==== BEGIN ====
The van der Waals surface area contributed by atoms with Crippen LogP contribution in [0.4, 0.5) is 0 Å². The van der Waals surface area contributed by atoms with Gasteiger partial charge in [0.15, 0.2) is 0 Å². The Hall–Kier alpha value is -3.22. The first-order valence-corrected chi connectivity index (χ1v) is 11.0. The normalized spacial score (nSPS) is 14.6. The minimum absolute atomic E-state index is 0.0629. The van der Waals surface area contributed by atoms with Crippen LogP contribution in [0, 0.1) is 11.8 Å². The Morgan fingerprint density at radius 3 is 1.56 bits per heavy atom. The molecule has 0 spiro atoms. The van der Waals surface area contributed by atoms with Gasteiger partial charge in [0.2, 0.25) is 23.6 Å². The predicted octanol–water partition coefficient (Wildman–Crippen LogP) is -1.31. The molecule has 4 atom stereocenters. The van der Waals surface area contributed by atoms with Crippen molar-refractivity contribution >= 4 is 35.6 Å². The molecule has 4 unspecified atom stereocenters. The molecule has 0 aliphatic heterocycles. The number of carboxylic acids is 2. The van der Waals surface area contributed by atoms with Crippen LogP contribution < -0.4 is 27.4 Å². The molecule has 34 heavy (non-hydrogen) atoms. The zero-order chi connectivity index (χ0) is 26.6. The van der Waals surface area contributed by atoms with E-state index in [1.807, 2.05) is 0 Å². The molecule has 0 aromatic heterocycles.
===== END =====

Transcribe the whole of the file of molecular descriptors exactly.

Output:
The van der Waals surface area contributed by atoms with Crippen LogP contribution in [0.4, 0.5) is 0 Å². The van der Waals surface area contributed by atoms with Gasteiger partial charge in [0.15, 0.2) is 0 Å². The Hall–Kier alpha value is -3.22. The first-order valence-corrected chi connectivity index (χ1v) is 11.0. The normalized spacial score (nSPS) is 14.6. The minimum absolute atomic E-state index is 0.0629. The van der Waals surface area contributed by atoms with Crippen LogP contribution in [0, 0.1) is 11.8 Å². The Morgan fingerprint density at radius 3 is 1.56 bits per heavy atom. The molecule has 0 spiro atoms. The van der Waals surface area contributed by atoms with Gasteiger partial charge in [0.2, 0.25) is 23.6 Å². The predicted octanol–water partition coefficient (Wildman–Crippen LogP) is -1.31. The molecule has 4 atom stereocenters. The van der Waals surface area contributed by atoms with Crippen molar-refractivity contribution >= 4 is 35.6 Å². The molecule has 4 unspecified atom stereocenters. The molecule has 0 aliphatic heterocycles. The number of carboxylic acids is 2. The van der Waals surface area contributed by atoms with Crippen LogP contribution < -0.4 is 27.4 Å². The molecule has 34 heavy (non-hydrogen) atoms. The zero-order chi connectivity index (χ0) is 26.6. The van der Waals surface area contributed by atoms with E-state index in [1.807, 2.05) is 0 Å². The molecule has 0 aromatic heterocycles.